1-2-3 - How many do you see?

Have you ever been so drunk after a party that you lost all your elementary (and human) abilities like standing upright, talking sensibly, or counting properly? On those very occasions, however, you gain new or partly new abilities like crawling, prattling, or laughing uncontrollably while crying! Isn't that amazing? You know, echo sometimes gives you the impression of being drunk. You see things which are not there, shouldn’t be there, or should simply look different. Go through the following echo case and you'll get what I mean.
Our case
Sandy is a 19-year-old teenager who has been dealing with physicians since the day she was born. Why? Simple: her parents are doctors - cardiologists to be precise! The day Sandy’s mother received her new echo scanner, the girl ended up on a medical bed in her mother’s private office, scheduled to undergo an echo investigation. It was supposed to be a normal heart. Sandy was young and had no symptoms whatever. However, one thing in her heart looked too big. Curious? Take a look yourself.


TTE, parasternal long-axis view. The ascending aorta
(Aa) looks enlarged. 

Sandy’s ascending aorta was 39 mm and looked too large for her body surface area (BSA, 1.8 mq; the index for the ascending aorta is 21.6 mm/mq). Concerned by these findings and eager to discover the cause, Sandy’s parents sent her to our lab for a second opinion.
Our finding
In the meantime, the results of the screening tests for connective tissue disease had arrived - they were negative. Apart from confirming her enlarged ascending aorta, we looked at the aortic valve. After all, a dilated aorta is often seen in the presence of a bicuspid valve. Now let’s see if you don’t feel like you were drunk when looking at this loop. How many cusps do you see in Sandy’s aortic valve?

TTE, parasternal short-axis view. Aortic cusps. 

Three, right? The question is: do all cusps separate during systole?  We went through the image loop frame by frame, and this ensured me that the cusps did. But then why is the aorta dilated? We discussed this with her mother, the referring physician, and finally decided to perform a TEE study.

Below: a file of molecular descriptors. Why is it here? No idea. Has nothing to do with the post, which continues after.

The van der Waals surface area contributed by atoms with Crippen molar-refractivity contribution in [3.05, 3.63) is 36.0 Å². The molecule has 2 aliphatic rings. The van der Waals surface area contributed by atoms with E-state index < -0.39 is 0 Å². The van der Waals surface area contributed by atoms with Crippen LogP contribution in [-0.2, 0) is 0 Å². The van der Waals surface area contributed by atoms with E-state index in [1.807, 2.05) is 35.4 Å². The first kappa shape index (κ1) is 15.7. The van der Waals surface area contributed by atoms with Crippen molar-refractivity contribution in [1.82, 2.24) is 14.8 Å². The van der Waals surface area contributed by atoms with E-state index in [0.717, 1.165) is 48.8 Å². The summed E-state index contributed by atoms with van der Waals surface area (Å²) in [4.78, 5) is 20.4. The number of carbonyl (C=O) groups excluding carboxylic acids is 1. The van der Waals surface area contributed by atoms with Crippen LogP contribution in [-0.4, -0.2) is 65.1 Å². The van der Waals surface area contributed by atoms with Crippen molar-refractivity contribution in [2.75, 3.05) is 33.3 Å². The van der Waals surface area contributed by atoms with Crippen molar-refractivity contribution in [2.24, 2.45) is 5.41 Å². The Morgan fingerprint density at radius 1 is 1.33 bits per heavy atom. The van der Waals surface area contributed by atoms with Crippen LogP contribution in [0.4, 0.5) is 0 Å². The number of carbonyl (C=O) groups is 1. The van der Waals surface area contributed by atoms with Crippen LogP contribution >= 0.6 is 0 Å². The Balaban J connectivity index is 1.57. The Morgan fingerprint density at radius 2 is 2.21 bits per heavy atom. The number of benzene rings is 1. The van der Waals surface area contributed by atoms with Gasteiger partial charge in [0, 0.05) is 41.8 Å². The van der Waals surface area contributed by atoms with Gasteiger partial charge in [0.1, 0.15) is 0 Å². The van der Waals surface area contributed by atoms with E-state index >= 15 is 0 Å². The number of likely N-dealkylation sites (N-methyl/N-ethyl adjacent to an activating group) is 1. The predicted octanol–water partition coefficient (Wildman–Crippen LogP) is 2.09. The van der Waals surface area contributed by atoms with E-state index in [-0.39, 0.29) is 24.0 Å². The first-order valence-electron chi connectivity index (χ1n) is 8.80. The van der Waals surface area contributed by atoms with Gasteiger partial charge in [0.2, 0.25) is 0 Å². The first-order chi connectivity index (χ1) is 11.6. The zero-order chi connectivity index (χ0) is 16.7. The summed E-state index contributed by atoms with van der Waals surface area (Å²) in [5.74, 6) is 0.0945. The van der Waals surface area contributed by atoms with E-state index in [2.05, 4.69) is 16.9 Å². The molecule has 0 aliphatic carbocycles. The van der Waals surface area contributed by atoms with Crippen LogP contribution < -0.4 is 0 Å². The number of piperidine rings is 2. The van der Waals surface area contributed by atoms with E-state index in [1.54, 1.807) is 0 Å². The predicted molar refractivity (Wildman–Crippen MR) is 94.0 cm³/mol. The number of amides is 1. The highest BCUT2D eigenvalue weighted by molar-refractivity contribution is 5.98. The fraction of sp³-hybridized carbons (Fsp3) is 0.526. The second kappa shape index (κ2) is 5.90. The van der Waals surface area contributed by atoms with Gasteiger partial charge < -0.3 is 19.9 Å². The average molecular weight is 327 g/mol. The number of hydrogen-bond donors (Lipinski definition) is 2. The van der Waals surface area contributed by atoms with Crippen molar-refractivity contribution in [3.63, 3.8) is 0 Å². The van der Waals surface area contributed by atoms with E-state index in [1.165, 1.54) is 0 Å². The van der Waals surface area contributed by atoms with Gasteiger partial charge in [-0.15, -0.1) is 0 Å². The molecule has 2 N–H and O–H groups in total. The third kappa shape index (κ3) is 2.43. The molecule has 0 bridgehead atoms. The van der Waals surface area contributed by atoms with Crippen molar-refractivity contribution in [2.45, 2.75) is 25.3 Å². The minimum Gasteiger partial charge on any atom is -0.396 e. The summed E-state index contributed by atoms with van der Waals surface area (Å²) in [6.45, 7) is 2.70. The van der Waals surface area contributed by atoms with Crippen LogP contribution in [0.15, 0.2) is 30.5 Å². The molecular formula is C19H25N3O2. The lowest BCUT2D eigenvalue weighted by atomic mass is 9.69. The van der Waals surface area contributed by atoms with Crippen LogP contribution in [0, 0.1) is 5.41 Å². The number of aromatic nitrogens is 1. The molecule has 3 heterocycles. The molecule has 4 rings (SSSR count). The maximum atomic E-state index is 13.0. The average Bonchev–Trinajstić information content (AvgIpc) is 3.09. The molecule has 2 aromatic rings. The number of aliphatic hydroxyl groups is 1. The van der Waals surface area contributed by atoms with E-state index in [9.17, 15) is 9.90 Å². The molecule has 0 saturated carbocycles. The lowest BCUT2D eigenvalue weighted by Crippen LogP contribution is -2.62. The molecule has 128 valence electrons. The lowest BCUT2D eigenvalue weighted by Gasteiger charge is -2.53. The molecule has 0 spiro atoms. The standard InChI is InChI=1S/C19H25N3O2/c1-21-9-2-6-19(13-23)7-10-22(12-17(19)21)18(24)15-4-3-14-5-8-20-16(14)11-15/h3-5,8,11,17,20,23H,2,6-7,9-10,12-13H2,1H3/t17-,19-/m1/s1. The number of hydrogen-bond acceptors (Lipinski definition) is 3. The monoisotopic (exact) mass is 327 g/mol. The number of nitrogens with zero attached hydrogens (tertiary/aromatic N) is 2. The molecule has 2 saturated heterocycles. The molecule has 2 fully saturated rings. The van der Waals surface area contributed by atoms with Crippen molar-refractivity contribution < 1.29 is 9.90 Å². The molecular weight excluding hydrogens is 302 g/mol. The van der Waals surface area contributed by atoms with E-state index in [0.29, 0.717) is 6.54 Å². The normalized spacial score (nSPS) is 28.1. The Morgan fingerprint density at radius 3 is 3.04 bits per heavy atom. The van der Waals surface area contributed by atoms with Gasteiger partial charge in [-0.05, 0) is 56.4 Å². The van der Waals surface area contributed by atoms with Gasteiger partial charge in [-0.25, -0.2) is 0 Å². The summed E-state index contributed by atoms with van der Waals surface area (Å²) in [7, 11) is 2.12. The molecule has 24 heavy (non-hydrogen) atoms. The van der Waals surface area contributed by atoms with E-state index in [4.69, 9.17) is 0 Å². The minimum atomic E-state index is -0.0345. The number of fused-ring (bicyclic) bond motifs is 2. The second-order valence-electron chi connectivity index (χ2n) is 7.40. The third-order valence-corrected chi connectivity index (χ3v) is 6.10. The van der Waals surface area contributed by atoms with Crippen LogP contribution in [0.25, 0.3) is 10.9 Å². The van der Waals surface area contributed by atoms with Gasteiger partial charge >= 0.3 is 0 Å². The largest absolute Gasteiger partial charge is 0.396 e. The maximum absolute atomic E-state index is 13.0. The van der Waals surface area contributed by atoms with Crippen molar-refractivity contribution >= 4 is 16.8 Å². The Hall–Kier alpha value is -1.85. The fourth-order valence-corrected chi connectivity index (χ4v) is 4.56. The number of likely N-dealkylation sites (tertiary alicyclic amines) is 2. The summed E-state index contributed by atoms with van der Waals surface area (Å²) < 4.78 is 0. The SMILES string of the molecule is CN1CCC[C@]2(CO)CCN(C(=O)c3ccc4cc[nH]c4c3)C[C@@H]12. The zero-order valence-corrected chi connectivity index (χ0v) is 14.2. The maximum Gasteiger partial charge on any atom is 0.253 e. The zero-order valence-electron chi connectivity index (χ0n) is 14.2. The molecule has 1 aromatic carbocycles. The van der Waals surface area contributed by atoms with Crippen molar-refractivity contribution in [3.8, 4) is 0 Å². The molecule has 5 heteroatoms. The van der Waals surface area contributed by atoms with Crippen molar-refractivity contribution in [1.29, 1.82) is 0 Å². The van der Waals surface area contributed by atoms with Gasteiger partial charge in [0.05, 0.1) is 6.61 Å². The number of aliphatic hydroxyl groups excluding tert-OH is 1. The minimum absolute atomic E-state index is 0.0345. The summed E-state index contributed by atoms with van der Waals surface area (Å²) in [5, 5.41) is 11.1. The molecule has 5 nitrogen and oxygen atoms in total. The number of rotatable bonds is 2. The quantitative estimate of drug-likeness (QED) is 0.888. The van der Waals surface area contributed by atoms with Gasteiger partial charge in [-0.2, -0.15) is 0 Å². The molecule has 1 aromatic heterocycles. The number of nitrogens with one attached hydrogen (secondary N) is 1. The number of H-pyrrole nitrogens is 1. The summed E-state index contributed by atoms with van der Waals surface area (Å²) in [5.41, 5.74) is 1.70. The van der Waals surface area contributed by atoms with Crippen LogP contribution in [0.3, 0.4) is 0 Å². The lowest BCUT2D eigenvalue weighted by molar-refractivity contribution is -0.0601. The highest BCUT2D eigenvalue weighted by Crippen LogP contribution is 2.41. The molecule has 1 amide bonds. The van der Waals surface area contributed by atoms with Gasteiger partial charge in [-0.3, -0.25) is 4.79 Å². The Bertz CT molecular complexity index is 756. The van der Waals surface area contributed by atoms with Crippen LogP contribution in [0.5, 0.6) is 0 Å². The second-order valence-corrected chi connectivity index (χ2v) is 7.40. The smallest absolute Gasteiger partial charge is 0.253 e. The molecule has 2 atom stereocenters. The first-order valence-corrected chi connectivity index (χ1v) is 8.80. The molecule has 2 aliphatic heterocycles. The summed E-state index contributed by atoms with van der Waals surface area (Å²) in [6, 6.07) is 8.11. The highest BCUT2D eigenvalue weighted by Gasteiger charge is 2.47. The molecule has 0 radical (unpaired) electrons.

Let’s test your ability

Here is a TEE still frame of Sandy’s aortic valve. What is your opinion now? Tricuspid or not?

 TEE, short-axis view focusing on the aortic valve.

If you answered the question with a “yes”, please lie down on the ground and do 10 pushups as a penalty… you are wrong! If your answer was “no” please be ashamed as well, and do 10 pushups…because your answer is wrong! If you answered, “I cannot establish the diagnosis from a still image," well congratulations, you are right! You always need to assess the aortic valve in motion. You need to observe how it opens and closes. This is best done with multiple echo views.
Our analysis on Sandy’s TEE
Let’s have a look at the following loop:

TEE, short-axis view focusing on the aortic valve.

The same valve. Does TEE help you solve the case now? On this short-axis view you see that the aortic cusps separate from each other during systole. However, not entirely - there is a very small region where the cusps are fused. The fused portion of the valve is also known as the raphe. Look at the shape of the aortic orifice during systole. Does the latter resemble a triangle (tricuspid valve) or is it more elliptical (bicuspid valve)? I think it is somewhere in-between. This is not the case, however… look at the sinuses of Valsalva. Sometimes they differ from each other in bicuspid aortic valves. Here the difference isn't very great, actually.
In conclusion… were we drunk during the TTE?
No, we weren’t. Detecting bicuspid valves can be quite difficult at times, especially in valves which are not truly bicuspid but only “functionally bicuspid”. Where three cusps are present but two are completely or partially fused (as in Sandy's valve), you may need a TEE to make the correct diagnosis.
Our teaching points
What are the tips and tricks on how to detect congenital abnormal valves? First, look carefully at the opening and closing motion of the valve. Second, look at the shape of the valve during systole. Third, look for doming of the valve (on a long-axis view) and finally, be suspicious. In the setting of aortic root dilatation, it cannot be explained otherwise. Remember: no matter how severe the congenital malformation of the aortic valve is, whether it is stenotic or not, functional bicuspid or truly bicuspid, unicuspid or quadriscupid, patients are all at risk of developing aortic stenosis and aortic aneurysm. Thus, it is by no means trivial to know whether Sandy's valve has a congenital abnormality or not. Now that we knew, we told Sandy to undergo a follow-up study in a few years to see whether her aortic root dilatation had progressed and to monitor the gradients across her aortic valve.
By the way, keep learning from our courses on 123sonography. Sober or not, we'll make sure you detect all there is to see.